Friday, 12 December 2014 02:31






Public–Private partnership (PPP) describes a government service or private business venture which is funded and operated through a partnership of government and one or more private sector companies.

PPP is a broad term that can be applied to anything from a simple, short term management contract (with or without investment requirements) to a long-term contract that includes funding, planning, building, operation, maintenance and divestiture. It is a funding model basically for a public infrastructure project such as a new telecommunications system, airport or power plant.

Why the government gets engaged with private sector?

• To harness private sector efficiencies in asset creation, maintenance and service delivery;

• To provide focus on life cycle approach for development of a project, involving asset creation and maintenance over its life cycle;

• To create opportunities to bring in innovation and technological improvements; and,

• To enable affordable and improved services to the users in a responsible and sustainable manner.

PPP Models supported by the Government

• Build Operate and Transfer (BOT) Toll basis: The concessionaire (private sector) is required to meet the upfront cost and the expenditure on annual maintenance. The concessionaire recovers the entire upfront cost along with the interest and a return on investment out of the future toll collection.

• Build Operate and Transfer (BOT) Annuity basis: In an BOT (Annuity) Model, the Concessionaire (private sector) is required to meet the entire upfront/construction cost (no grant is paid by the client) and the expenditure on annual maintenance. The Concessionaire recovers the entire investment and a pre-determined cost of return out of the annuities payable by the client every year. The selection is based on the least annuity quoted by the bidders (the concession period being fixed).The client (Government/NHAI) retains the risk with respect to traffic (toll), since the client collects the toll.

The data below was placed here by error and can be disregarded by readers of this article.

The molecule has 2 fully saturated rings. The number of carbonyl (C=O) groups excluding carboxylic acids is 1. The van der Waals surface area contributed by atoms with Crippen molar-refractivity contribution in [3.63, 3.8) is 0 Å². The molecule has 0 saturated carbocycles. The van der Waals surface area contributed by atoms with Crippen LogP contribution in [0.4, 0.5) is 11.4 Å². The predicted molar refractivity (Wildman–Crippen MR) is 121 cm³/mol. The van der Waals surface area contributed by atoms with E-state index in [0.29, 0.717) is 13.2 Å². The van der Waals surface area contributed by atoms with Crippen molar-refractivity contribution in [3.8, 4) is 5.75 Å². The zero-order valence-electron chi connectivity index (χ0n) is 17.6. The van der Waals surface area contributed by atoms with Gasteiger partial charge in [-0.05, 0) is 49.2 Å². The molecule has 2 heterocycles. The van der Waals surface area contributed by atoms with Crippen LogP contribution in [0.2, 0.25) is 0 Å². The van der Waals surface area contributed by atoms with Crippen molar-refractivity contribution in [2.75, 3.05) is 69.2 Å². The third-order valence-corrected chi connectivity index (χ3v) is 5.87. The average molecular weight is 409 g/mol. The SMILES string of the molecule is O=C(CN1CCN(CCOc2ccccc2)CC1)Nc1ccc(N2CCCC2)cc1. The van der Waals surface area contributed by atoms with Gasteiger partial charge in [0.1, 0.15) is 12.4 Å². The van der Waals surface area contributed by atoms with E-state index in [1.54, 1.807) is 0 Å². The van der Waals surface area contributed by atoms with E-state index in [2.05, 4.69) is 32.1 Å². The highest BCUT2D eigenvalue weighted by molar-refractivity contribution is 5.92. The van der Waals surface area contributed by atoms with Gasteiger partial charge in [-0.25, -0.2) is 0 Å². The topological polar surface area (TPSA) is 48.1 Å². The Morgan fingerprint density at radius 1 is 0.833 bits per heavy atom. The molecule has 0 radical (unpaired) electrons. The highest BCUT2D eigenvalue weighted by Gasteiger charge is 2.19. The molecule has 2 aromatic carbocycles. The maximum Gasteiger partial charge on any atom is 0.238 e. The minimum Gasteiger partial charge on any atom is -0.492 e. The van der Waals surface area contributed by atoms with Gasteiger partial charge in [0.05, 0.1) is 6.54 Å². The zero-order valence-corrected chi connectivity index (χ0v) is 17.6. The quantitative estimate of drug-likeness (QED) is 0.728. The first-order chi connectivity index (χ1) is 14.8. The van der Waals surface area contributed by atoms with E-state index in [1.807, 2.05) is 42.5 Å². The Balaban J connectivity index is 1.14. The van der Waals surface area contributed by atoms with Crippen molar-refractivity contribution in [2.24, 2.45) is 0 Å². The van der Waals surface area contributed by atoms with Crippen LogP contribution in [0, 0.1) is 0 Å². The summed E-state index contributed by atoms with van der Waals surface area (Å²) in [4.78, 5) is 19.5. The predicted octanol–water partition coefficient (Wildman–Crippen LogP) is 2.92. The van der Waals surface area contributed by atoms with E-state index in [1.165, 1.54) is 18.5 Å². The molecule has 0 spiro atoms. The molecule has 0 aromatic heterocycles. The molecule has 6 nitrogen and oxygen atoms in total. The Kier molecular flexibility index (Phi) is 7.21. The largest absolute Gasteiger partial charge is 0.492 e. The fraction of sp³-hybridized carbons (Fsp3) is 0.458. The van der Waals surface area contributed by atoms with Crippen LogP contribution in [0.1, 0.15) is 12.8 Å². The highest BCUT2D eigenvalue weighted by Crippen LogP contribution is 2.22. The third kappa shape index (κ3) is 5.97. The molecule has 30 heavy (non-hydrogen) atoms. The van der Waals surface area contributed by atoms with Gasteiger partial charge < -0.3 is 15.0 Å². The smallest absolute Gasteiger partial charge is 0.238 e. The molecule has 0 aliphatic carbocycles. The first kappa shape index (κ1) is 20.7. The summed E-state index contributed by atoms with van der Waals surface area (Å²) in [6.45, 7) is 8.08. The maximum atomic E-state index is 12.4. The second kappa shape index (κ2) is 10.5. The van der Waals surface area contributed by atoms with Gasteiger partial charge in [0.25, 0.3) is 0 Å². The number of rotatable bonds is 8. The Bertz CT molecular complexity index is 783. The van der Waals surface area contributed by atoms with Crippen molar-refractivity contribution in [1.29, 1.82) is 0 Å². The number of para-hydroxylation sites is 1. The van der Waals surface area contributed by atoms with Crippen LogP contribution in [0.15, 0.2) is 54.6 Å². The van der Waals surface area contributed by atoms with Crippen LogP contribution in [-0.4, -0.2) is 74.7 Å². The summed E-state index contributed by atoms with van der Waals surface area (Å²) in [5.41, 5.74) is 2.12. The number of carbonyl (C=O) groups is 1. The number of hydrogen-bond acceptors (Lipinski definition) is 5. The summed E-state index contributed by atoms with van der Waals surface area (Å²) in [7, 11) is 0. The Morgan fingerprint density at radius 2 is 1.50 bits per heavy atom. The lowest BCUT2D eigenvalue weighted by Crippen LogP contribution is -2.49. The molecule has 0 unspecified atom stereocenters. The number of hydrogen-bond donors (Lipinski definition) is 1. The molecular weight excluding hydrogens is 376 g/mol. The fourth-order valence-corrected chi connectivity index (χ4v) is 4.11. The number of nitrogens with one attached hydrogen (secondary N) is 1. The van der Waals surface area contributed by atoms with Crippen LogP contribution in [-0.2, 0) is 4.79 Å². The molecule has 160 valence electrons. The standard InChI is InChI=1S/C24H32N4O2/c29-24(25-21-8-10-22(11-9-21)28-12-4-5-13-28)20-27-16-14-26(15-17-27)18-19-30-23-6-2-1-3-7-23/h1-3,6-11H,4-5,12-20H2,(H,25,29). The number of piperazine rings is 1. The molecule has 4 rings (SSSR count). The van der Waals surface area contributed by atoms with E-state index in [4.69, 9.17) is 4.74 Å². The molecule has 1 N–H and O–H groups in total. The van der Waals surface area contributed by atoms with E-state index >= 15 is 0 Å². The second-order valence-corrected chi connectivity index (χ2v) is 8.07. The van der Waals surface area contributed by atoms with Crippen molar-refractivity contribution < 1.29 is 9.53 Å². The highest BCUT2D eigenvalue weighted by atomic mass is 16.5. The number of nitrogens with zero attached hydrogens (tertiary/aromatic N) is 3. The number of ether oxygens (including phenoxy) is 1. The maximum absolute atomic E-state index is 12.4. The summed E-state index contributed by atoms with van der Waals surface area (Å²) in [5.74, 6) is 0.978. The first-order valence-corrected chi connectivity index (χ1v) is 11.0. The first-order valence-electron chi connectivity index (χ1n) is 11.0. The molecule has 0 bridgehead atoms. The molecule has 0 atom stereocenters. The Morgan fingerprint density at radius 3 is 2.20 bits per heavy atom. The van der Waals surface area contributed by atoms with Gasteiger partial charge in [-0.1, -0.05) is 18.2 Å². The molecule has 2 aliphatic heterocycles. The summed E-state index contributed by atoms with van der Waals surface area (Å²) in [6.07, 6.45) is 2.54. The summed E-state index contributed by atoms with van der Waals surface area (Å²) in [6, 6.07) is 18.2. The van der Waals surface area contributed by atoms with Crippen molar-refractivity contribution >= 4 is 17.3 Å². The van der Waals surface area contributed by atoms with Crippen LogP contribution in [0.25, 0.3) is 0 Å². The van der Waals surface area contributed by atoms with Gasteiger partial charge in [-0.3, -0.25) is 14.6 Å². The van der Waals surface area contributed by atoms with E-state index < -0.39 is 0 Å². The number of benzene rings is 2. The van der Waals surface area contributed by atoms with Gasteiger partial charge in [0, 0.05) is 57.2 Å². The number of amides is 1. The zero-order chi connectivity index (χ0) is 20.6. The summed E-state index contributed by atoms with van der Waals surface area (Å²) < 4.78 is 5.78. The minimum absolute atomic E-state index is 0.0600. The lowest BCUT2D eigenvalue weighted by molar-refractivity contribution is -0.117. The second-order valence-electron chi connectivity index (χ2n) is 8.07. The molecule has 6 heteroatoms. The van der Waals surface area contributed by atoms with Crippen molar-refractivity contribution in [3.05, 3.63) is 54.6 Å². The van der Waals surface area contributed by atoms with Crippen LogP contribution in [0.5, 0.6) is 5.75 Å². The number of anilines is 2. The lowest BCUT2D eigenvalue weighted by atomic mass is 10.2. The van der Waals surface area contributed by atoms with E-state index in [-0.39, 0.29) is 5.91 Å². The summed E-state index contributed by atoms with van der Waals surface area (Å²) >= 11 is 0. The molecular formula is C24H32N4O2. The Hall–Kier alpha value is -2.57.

• Design-Build

It is a traditional public sector procurement model for infrastructure facilities. Generally, a private contractor is selected through a bidding process. The private contractor designs and builds a facility for a fixed fee, rate or total cost, which is one of the key criteria in selecting the winning bid. The contractor assumes risks involved in the design and construction phases. The scale of investment by the private sector is generally low and for a short-term. Typically, in this type of arrangement there is no strong incentive for early completion of a project. This type of private sector participation is also known as turnkey.

• Buy-Build-Operate (BBO): This publicly-owned asset is legally transferred to a private-sector partner for a designated period of time.

• Build-lease-operate-transfer (BLOT): The private-sector partner designs, finances and builds a facility on leased public land. The private-sector partner operates the facility for the duration of the land lease. When the lease expires, assets are transferred to the public-sector partner.

Implementation of projects under Public Private Partnership (PPP) has the following advantages-

(a) Better quality since the concessionaire (private sector) is to maintain the road for the period of concession.

(b) Early completion of the project, since the concessionaire could save interest and earn early toll (in the case of BOT project) / additional annuity installments (in the case of Annuity project).

(c) No cost overruns (price escalation).

(d) The Client (Government/NHAI) does not have the burden of maintaining the highways.

(e) Involving the private sector leads to greater efficiency.

(f) The private sector has more flexible procurement and decision-making procedures and therefore, it can speed up implementation efforts.




Last Updated on Friday, 12 December 2014 11:12